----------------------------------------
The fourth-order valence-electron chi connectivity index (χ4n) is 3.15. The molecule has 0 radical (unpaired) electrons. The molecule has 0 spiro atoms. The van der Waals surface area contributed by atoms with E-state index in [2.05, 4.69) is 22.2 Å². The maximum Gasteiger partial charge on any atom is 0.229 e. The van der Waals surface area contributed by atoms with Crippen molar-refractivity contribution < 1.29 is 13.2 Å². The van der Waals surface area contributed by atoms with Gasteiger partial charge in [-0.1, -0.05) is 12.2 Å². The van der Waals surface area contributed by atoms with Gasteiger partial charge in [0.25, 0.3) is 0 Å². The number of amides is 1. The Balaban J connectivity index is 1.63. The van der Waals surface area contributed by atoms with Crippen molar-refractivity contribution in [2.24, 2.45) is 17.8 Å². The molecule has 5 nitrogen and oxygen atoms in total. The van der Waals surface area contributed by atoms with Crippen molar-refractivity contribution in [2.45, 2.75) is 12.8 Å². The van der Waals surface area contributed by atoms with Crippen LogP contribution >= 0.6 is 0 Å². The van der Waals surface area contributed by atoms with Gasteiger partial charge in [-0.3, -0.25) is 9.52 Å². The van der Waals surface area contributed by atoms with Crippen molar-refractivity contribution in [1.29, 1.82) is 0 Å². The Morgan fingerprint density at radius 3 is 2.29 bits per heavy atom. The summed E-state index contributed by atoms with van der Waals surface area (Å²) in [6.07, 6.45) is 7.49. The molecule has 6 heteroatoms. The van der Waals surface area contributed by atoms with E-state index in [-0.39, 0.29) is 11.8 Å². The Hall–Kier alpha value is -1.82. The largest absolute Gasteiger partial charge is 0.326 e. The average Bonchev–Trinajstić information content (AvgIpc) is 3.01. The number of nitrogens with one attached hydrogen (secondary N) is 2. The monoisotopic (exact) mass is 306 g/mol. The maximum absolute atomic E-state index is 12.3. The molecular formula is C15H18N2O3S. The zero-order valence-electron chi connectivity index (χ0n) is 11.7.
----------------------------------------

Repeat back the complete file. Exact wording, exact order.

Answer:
The fourth-order valence-electron chi connectivity index (χ4n) is 3.15. The molecule has 0 radical (unpaired) electrons. The molecule has 0 spiro atoms. The van der Waals surface area contributed by atoms with E-state index in [2.05, 4.69) is 22.2 Å². The maximum Gasteiger partial charge on any atom is 0.229 e. The van der Waals surface area contributed by atoms with Crippen molar-refractivity contribution < 1.29 is 13.2 Å². The van der Waals surface area contributed by atoms with Gasteiger partial charge in [-0.1, -0.05) is 12.2 Å². The van der Waals surface area contributed by atoms with Gasteiger partial charge in [0.25, 0.3) is 0 Å². The number of amides is 1. The Balaban J connectivity index is 1.63. The van der Waals surface area contributed by atoms with Crippen molar-refractivity contribution in [2.24, 2.45) is 17.8 Å². The molecule has 5 nitrogen and oxygen atoms in total. The van der Waals surface area contributed by atoms with Crippen molar-refractivity contribution in [2.45, 2.75) is 12.8 Å². The van der Waals surface area contributed by atoms with Crippen LogP contribution >= 0.6 is 0 Å². The van der Waals surface area contributed by atoms with Gasteiger partial charge in [-0.3, -0.25) is 9.52 Å². The van der Waals surface area contributed by atoms with Crippen molar-refractivity contribution in [1.29, 1.82) is 0 Å². The Morgan fingerprint density at radius 3 is 2.29 bits per heavy atom. The summed E-state index contributed by atoms with van der Waals surface area (Å²) in [6.07, 6.45) is 7.49. The molecule has 6 heteroatoms. The van der Waals surface area contributed by atoms with E-state index in [-0.39, 0.29) is 11.8 Å². The Hall–Kier alpha value is -1.82. The largest absolute Gasteiger partial charge is 0.326 e. The average Bonchev–Trinajstić information content (AvgIpc) is 3.01. The number of nitrogens with one attached hydrogen (secondary N) is 2. The monoisotopic (exact) mass is 306 g/mol. The maximum absolute atomic E-state index is 12.3. The molecular formula is C15H18N2O3S. The zero-order valence-electron chi connectivity index (χ0n) is 11.7.